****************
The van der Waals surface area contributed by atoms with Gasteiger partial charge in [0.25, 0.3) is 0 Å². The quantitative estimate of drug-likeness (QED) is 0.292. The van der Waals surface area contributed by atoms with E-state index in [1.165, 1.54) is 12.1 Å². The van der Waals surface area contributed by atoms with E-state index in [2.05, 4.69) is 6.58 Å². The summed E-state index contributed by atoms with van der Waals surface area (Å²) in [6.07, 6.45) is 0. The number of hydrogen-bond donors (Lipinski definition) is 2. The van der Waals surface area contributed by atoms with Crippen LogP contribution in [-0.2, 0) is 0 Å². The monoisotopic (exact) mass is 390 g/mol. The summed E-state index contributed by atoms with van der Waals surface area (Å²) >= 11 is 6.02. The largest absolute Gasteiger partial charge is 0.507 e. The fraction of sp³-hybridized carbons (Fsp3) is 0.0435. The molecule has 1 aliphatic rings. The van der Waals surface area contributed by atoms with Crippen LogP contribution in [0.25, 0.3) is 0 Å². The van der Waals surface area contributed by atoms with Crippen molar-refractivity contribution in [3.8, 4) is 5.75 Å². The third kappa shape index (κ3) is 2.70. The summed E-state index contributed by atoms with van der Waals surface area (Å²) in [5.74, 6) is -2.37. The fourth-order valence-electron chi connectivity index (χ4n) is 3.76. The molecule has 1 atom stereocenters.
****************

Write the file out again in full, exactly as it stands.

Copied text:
The van der Waals surface area contributed by atoms with Gasteiger partial charge in [0.25, 0.3) is 0 Å². The quantitative estimate of drug-likeness (QED) is 0.292. The van der Waals surface area contributed by atoms with E-state index in [1.165, 1.54) is 12.1 Å². The van der Waals surface area contributed by atoms with E-state index in [2.05, 4.69) is 6.58 Å². The summed E-state index contributed by atoms with van der Waals surface area (Å²) in [6.07, 6.45) is 0. The number of hydrogen-bond donors (Lipinski definition) is 2. The van der Waals surface area contributed by atoms with Crippen LogP contribution in [-0.2, 0) is 0 Å². The monoisotopic (exact) mass is 390 g/mol. The summed E-state index contributed by atoms with van der Waals surface area (Å²) >= 11 is 6.02. The largest absolute Gasteiger partial charge is 0.507 e. The fraction of sp³-hybridized carbons (Fsp3) is 0.0435. The molecule has 1 aliphatic rings. The van der Waals surface area contributed by atoms with Crippen LogP contribution in [0.25, 0.3) is 0 Å². The van der Waals surface area contributed by atoms with Crippen molar-refractivity contribution in [3.8, 4) is 5.75 Å². The third kappa shape index (κ3) is 2.70. The summed E-state index contributed by atoms with van der Waals surface area (Å²) in [5.74, 6) is -2.37. The fourth-order valence-electron chi connectivity index (χ4n) is 3.76. The molecule has 1 atom stereocenters.